Kendall says due process, other claims deserve trial against Aurora, officers.

By: Patricia Manson, Chicago Daily Law Bulletin: January 19th, 2016

A man exonerated of murder after spending 11 years in prison has been given the go-ahead to pursue a lawsuit against Aurora police officers he maintains withheld evidence and coerced him into giving a false confession.

In a written opinion this week, U.S. District Judge Virginia M. Kendall declined to throw out Jonathan Grayson’s civil rights suit.

Kendall did grant summary judgment on several claims in favor of the city of Aurora and the three police officers named as defendants.

But she held Grayson is entitled to pursue claims that the officers violated his right to due process by concealing evidence and pressuring him to confess to a crime he didn’t commit.

There is conflicting evidence concerning whether the officers were aware of a witness’ telephone call to a police nonemergency number giving “an immensely detailed account of suspicious activity” she observed shortly after the slaying, Kendall wrote Sunday in her opinion.

The evidence, she wrote, could lead a reasonable jury to determine that the officers “overrode Grayson’s limited willpower and inducted him to make false inculpatory statements.”

Kendall held summary judgment on the due process claim as well as claims of malicious prosecution and failure to intervene was inappropriate in light of the disputes over how police acted following the shooting.

“Where the parties present two vastly different stories — as they do here — it is almost certain that there are genuine issues of material facts in dispute,” she wrote, quoting Payne v. Pauley, 337 F.3d 767 (7th Cir. 2003).

The trial of Grayson’s remaining claims is set for Feb. 16.

Grayson’s lead attorney, Jon Loevy of Loevy & Loevy, said his client is pleased with Kendall’s ruling.

The lead attorney for the city is John B. Murphey of Rosenthal, Murphey, Coblentz & Donahue.

The lead attorney for the police defendants is Andrew M. Hale of Hale Law LLC.

Neither of the defense attorneys could be reached for comment.

Spokesman Dan Ferrelli of the city of Aurora declined to comment because the case is pending.

In August 2000, Shawn Miller of Montgomery was shot and killed outside a laundromat in Aurora.

Another man, Leroy Starks, was seriously wounded after he was hit in one of his legs and in the chest.

Police later arrested Grayson, then known as Jonathan Moore, based in part on statements from people who purportedly witnessed the crime.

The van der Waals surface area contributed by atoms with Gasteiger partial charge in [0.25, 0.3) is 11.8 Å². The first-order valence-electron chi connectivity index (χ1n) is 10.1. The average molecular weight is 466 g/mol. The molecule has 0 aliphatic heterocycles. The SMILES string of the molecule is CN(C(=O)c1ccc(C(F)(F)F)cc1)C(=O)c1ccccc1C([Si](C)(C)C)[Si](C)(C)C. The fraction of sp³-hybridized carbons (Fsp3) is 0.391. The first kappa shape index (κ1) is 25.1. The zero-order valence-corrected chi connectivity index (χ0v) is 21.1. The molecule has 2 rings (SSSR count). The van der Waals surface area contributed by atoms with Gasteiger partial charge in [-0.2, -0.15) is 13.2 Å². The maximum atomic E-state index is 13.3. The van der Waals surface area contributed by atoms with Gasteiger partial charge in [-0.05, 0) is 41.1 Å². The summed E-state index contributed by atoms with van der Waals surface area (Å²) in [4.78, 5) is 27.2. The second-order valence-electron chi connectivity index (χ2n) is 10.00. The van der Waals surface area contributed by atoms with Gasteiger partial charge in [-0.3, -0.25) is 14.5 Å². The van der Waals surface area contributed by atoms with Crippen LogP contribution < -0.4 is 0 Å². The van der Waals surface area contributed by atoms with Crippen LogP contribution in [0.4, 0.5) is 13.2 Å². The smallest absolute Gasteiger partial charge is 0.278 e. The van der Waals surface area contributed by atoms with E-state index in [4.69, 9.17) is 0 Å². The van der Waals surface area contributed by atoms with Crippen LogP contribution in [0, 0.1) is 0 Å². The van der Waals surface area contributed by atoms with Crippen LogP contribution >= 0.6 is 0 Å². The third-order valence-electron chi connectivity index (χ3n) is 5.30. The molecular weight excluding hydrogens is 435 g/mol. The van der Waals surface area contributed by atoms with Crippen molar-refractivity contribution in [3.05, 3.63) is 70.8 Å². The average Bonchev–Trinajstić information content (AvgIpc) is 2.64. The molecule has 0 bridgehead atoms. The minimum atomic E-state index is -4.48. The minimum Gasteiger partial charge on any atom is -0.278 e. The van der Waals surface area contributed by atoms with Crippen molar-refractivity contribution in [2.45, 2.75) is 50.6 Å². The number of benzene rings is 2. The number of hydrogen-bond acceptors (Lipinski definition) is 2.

Those people included Marilou Alvorado, who said she was a witness despite Starks’ assertion that she had left the scene before any shots were fired.

Alvorado first told police and friends that Grayson was not the shooter but changed her account of the incident five days later.

Even though she was on probation, Alvorado was allowed to leave Illinois following Grayson’s conviction. A commander with the Aurora Police Department later testified Alvorado was compensated for her cooperation.

Despite the absence of physical evidence tying him to the crime, Grayson was convicted in Kane County Circuit Court of murder and attempted murder. He was sentenced to 75 years in prison.

In 2011, authorities reopened the investigation into the shootings after they received a letter from a prison inmate stating he was present when another man shot Miller and Starks.

The charges against Grayson were dropped in 2012 after the Kane County state’s attorney’s office moved to vacate his conviction. The state of Illinois later issued a certificate of innocence to him.

In 2013, Grayson filed his suit against the city of Aurora and eight police officers and detectives alleging he was denied a fair trial in violation of the Sixth Amendment.

The defendants withheld evidence favorable to Grayson in violation of Brady v. Maryland, 373 U.S. 83 (1963), the suit alleged.

The suit also contended the defendants conspired to frame Grayson in violation of the U.S. Constitution and to deny him access to the courts.

And the suit included such claims under state law as malicious prosecution, negligent supervision, intentional infliction of emotional distress and spoliation of evidence.

Grayson later voluntarily dismissed five of the police defendants. The individuals remaining as defendants are Robb Wallers, Rick Robertson and Dan West.

In her opinion Sunday, Kendall declined to dismiss Grayson’s due process claim to the extent it was based on his allegations of Brady violations and a coerced confession.

Evidence that Grayson was pressured into falsely confessing includes his testimony that Wallers and West told him he could go home in exchange for naming the shooter, Kendall wrote.

She wrote that Grayson also testified the officers fed him details of the crime and did not begin recording his interrogation until he repeated those details.

Grayson alleges he was given little food during the first three days he was held, deprived of adequate sleep and questioned in a hot interrogation room, Kendall wrote.

And she wrote Grayson’s borderline score for verbal IQ as well as his lack of ability to concentrate affected his understanding of his right to remain silent.

The case is Jonathan Grayson v. City of Aurora, et al., No. 13 C 1705.